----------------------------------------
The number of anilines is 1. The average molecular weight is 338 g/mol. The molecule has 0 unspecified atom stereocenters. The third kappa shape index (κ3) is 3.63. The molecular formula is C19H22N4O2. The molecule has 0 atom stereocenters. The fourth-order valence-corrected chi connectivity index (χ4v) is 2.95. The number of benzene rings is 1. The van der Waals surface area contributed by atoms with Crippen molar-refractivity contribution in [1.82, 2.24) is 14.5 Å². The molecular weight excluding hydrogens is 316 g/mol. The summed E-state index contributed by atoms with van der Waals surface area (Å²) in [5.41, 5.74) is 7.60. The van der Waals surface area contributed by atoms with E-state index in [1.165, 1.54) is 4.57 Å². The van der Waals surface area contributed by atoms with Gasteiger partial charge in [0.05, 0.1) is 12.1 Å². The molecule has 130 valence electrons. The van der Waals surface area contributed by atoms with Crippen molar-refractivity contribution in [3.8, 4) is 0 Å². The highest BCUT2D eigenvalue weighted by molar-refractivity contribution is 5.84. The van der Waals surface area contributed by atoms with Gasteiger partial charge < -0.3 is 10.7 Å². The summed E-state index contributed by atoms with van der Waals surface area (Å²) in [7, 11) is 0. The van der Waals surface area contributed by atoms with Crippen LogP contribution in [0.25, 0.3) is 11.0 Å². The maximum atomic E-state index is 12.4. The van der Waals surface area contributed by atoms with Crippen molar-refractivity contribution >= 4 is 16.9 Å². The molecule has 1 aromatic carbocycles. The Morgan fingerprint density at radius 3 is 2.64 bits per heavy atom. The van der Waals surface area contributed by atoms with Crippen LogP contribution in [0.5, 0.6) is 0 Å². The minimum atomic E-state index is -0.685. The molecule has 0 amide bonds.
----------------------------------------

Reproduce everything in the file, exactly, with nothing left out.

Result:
The number of anilines is 1. The average molecular weight is 338 g/mol. The molecule has 0 unspecified atom stereocenters. The third kappa shape index (κ3) is 3.63. The molecular formula is C19H22N4O2. The molecule has 0 atom stereocenters. The fourth-order valence-corrected chi connectivity index (χ4v) is 2.95. The number of benzene rings is 1. The van der Waals surface area contributed by atoms with Crippen molar-refractivity contribution in [1.82, 2.24) is 14.5 Å². The molecular weight excluding hydrogens is 316 g/mol. The summed E-state index contributed by atoms with van der Waals surface area (Å²) in [5.41, 5.74) is 7.60. The van der Waals surface area contributed by atoms with E-state index in [1.165, 1.54) is 4.57 Å². The van der Waals surface area contributed by atoms with Gasteiger partial charge in [0.05, 0.1) is 12.1 Å². The molecule has 130 valence electrons. The van der Waals surface area contributed by atoms with Crippen molar-refractivity contribution in [3.8, 4) is 0 Å². The highest BCUT2D eigenvalue weighted by molar-refractivity contribution is 5.84. The van der Waals surface area contributed by atoms with Gasteiger partial charge < -0.3 is 10.7 Å². The summed E-state index contributed by atoms with van der Waals surface area (Å²) in [7, 11) is 0. The van der Waals surface area contributed by atoms with Crippen LogP contribution in [0.25, 0.3) is 11.0 Å². The maximum atomic E-state index is 12.4. The van der Waals surface area contributed by atoms with Crippen molar-refractivity contribution >= 4 is 16.9 Å². The molecule has 1 aromatic carbocycles. The Morgan fingerprint density at radius 3 is 2.64 bits per heavy atom. The van der Waals surface area contributed by atoms with Crippen LogP contribution in [0.5, 0.6) is 0 Å². The minimum atomic E-state index is -0.685. The molecule has 0 amide bonds.